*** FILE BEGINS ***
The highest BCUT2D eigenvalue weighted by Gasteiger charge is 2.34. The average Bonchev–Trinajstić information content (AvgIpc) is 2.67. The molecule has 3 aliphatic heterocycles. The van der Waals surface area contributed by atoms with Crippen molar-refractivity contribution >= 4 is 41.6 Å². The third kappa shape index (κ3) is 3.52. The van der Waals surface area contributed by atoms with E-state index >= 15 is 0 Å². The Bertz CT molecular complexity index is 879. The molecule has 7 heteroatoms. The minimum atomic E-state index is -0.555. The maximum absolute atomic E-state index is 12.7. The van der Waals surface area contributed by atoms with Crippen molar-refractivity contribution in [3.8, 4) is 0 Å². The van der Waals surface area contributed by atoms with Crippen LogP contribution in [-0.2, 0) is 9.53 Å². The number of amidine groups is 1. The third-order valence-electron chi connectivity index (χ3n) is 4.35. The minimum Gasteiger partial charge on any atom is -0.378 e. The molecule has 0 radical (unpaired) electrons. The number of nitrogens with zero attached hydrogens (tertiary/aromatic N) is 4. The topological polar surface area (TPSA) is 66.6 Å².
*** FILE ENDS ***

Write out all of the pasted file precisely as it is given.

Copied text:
The highest BCUT2D eigenvalue weighted by Gasteiger charge is 2.34. The average Bonchev–Trinajstić information content (AvgIpc) is 2.67. The molecule has 3 aliphatic heterocycles. The van der Waals surface area contributed by atoms with Crippen molar-refractivity contribution >= 4 is 41.6 Å². The third kappa shape index (κ3) is 3.52. The van der Waals surface area contributed by atoms with E-state index >= 15 is 0 Å². The Bertz CT molecular complexity index is 879. The molecule has 7 heteroatoms. The minimum atomic E-state index is -0.555. The maximum absolute atomic E-state index is 12.7. The van der Waals surface area contributed by atoms with Crippen molar-refractivity contribution in [3.8, 4) is 0 Å². The van der Waals surface area contributed by atoms with Crippen LogP contribution in [-0.2, 0) is 9.53 Å². The number of amidine groups is 1. The third-order valence-electron chi connectivity index (χ3n) is 4.35. The minimum Gasteiger partial charge on any atom is -0.378 e. The molecule has 0 radical (unpaired) electrons. The number of nitrogens with zero attached hydrogens (tertiary/aromatic N) is 4. The topological polar surface area (TPSA) is 66.6 Å².